What is an Escalation Clause and When Should it be Utilized?
Deciding what price to offer on a property, especially one that is expected to gain a lot of activity, is no easy task. There are many factors to consider when determining a final offer price in which you feel both comfortable and confident. In a multiple-offer scenario, an escalation clause could be used. This is a clause that allows a home buyer to essentially state “I will pay X amount for this property, but if the seller receives any offer(s) higher than X, I am willing to increase my offer up to the price of Y”. Although this may sound simple, there are many details that should be considered. Typically, an escalation clause consists of the following components:
- What is the original offer?
- How much will that price be increased above any other competitive offer(s)?
- What would the maximum purchase price be in a multiple-offer situation?
For example, a house is listed at $539,000 and expected to receive multiple offers well over the asking price. Couple A is very interested in this property and wants to submit a strong offer that will be considered among the many others. They decide to offer $600,000 for the home with an escalation clause that states, in the case of a higher offer(s), couple A will increase their offer in increments of $5,000 above the competing offer(s). Their escalation clause stated an upside cap of $620,000. If no additional offers are presented, couple A’s offer remains the original $600,000 and the Seller can decide to accept that offer or counter back. If buyer B offers $610,000, then their escalation clause would take effect and couple A’s offer would automatically rise to $5,000 above that resulting in $615,000. If buyer B offers $623,000, couple A’s maximum bid was $620,000 and the escalation clause would not apply.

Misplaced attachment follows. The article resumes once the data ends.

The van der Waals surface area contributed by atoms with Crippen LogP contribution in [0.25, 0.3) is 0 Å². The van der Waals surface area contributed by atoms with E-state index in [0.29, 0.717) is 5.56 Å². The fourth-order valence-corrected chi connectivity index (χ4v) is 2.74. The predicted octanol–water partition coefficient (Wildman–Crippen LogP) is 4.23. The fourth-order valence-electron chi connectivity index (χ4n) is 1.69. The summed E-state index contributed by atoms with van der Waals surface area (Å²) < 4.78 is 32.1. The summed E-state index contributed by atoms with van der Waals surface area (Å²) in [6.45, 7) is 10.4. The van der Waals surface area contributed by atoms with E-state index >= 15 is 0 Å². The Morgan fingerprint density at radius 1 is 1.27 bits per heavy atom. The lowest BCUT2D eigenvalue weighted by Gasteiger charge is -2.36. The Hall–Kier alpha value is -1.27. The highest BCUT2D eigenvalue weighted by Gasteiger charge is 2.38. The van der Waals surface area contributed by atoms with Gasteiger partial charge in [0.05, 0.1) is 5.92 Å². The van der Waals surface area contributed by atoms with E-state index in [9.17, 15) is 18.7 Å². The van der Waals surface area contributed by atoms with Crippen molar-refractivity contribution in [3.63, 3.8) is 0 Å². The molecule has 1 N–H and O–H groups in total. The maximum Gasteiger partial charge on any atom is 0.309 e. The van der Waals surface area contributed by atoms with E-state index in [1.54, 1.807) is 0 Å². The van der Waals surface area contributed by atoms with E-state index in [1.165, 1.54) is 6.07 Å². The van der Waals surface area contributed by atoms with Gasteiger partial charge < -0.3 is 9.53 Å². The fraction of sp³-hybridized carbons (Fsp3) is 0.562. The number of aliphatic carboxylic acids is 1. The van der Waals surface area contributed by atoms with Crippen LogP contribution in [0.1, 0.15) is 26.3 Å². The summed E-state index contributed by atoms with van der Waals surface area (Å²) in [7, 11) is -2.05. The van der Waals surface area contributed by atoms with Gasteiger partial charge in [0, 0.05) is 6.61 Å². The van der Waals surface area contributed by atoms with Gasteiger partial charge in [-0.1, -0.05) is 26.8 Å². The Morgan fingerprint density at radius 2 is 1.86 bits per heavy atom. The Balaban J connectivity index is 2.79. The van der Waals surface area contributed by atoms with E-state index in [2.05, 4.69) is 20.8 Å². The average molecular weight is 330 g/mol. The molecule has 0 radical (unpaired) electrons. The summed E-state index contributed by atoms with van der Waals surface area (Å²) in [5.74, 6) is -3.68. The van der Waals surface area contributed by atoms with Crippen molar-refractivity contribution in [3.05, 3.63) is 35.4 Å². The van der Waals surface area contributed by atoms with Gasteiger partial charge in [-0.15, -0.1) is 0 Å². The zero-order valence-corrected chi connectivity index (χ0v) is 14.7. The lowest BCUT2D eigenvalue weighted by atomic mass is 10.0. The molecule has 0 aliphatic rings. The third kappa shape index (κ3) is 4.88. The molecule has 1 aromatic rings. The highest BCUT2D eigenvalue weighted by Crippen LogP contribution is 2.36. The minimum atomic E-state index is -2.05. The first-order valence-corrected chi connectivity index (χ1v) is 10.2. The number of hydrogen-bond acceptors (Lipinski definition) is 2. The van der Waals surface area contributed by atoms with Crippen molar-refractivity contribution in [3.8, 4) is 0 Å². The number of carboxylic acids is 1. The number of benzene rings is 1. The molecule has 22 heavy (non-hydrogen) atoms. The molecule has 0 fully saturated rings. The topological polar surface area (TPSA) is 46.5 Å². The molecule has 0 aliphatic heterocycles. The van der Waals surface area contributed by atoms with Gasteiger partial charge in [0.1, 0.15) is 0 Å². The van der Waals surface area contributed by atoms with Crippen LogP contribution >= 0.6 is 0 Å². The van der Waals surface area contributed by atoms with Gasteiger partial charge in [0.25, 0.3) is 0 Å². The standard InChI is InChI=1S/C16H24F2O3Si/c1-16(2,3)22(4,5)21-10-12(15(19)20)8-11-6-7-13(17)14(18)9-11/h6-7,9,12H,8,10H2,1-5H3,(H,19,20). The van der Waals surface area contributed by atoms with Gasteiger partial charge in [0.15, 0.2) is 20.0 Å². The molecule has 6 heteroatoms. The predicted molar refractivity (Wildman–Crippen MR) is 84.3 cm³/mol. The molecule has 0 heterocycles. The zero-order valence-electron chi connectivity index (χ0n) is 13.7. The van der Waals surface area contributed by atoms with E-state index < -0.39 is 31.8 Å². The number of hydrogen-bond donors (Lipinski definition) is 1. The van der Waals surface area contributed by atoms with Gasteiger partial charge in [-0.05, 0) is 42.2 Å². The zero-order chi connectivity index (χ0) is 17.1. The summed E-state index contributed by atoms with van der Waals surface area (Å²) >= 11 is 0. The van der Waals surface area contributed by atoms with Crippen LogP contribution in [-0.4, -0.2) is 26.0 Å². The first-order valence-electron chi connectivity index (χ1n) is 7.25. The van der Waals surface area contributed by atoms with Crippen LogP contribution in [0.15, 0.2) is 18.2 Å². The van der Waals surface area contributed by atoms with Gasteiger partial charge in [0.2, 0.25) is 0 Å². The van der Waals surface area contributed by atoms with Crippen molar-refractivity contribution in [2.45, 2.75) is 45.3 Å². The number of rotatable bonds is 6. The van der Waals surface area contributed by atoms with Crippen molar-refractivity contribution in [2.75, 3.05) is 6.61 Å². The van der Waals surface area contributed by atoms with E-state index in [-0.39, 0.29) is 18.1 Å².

It is important to keep in mind that some sellers may choose not to accept an offer with an escalation clause. They may prefer that each potential buyer submits their best and final offer as opposed to displaying any variations. Including an escalation clause in the initial round during a probable counter offer situation could put the buyer at a disadvantage when it comes to the second round of offers. If the top offer is disclosed during the first round and used as leverage it can negate that buyers advantage.
It is crucial that the escalation clause is used with caution and that the context of the situation is considered. Writing an escalation clause in the beginning of a multistage bidding war could put your offer in weak position and prove disadvantageous. To ensure that there is no confusion, the Buyer’s Agent can ask the Seller’s Agent if the Seller is open to such a clause.
Navigating through the labyrinth of details and information of a transaction is exactly why you, savvy buyers and sellers, need an experienced team. The SARKISSIAN + PERERA GROUP is here to help guide you through this process and ensure that you achieve all of your real estate goals!
Copyright© 2018 Berkshire Hathaway HomeServices California Properties (BHHSCP) – SARKISSIAN + PERERA GROUP. All rights reserved. Any unauthorized reproduction or use of this material is strictly prohibited. This information is believed to be accurate as of January 3, 2018. It is not intended as a substitute for legal advice in individual situations, and is not intended to nor does it create a standard of care for real estate professionals.